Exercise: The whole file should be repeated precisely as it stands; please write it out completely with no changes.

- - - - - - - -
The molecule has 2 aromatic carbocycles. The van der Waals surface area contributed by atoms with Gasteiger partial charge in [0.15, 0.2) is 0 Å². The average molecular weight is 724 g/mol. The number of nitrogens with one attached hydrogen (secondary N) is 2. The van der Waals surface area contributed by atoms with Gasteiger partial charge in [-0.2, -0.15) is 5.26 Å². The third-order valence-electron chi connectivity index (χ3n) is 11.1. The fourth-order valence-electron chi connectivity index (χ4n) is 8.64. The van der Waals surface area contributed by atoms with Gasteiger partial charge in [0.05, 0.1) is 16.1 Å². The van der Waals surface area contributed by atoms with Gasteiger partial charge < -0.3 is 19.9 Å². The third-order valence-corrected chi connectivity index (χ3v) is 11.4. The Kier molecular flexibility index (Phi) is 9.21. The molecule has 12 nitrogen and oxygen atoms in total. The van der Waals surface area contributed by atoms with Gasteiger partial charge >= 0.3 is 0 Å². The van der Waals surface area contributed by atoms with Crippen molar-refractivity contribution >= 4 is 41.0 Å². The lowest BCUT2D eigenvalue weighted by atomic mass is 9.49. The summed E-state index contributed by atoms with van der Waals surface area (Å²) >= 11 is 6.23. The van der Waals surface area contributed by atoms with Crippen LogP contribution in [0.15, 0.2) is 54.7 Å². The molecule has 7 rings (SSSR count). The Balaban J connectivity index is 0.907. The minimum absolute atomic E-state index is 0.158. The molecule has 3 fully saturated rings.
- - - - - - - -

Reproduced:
The molecule has 2 aromatic carbocycles. The van der Waals surface area contributed by atoms with Gasteiger partial charge in [0.15, 0.2) is 0 Å². The average molecular weight is 724 g/mol. The number of nitrogens with one attached hydrogen (secondary N) is 2. The van der Waals surface area contributed by atoms with Gasteiger partial charge in [-0.2, -0.15) is 5.26 Å². The third-order valence-electron chi connectivity index (χ3n) is 11.1. The fourth-order valence-electron chi connectivity index (χ4n) is 8.64. The van der Waals surface area contributed by atoms with Gasteiger partial charge in [0.05, 0.1) is 16.1 Å². The van der Waals surface area contributed by atoms with Gasteiger partial charge < -0.3 is 19.9 Å². The third-order valence-corrected chi connectivity index (χ3v) is 11.4. The Kier molecular flexibility index (Phi) is 9.21. The molecule has 12 nitrogen and oxygen atoms in total. The van der Waals surface area contributed by atoms with Gasteiger partial charge >= 0.3 is 0 Å². The van der Waals surface area contributed by atoms with Crippen molar-refractivity contribution >= 4 is 41.0 Å². The lowest BCUT2D eigenvalue weighted by atomic mass is 9.49. The summed E-state index contributed by atoms with van der Waals surface area (Å²) >= 11 is 6.23. The van der Waals surface area contributed by atoms with Crippen LogP contribution in [0.15, 0.2) is 54.7 Å². The molecule has 7 rings (SSSR count). The Balaban J connectivity index is 0.907. The minimum absolute atomic E-state index is 0.158. The molecule has 3 fully saturated rings.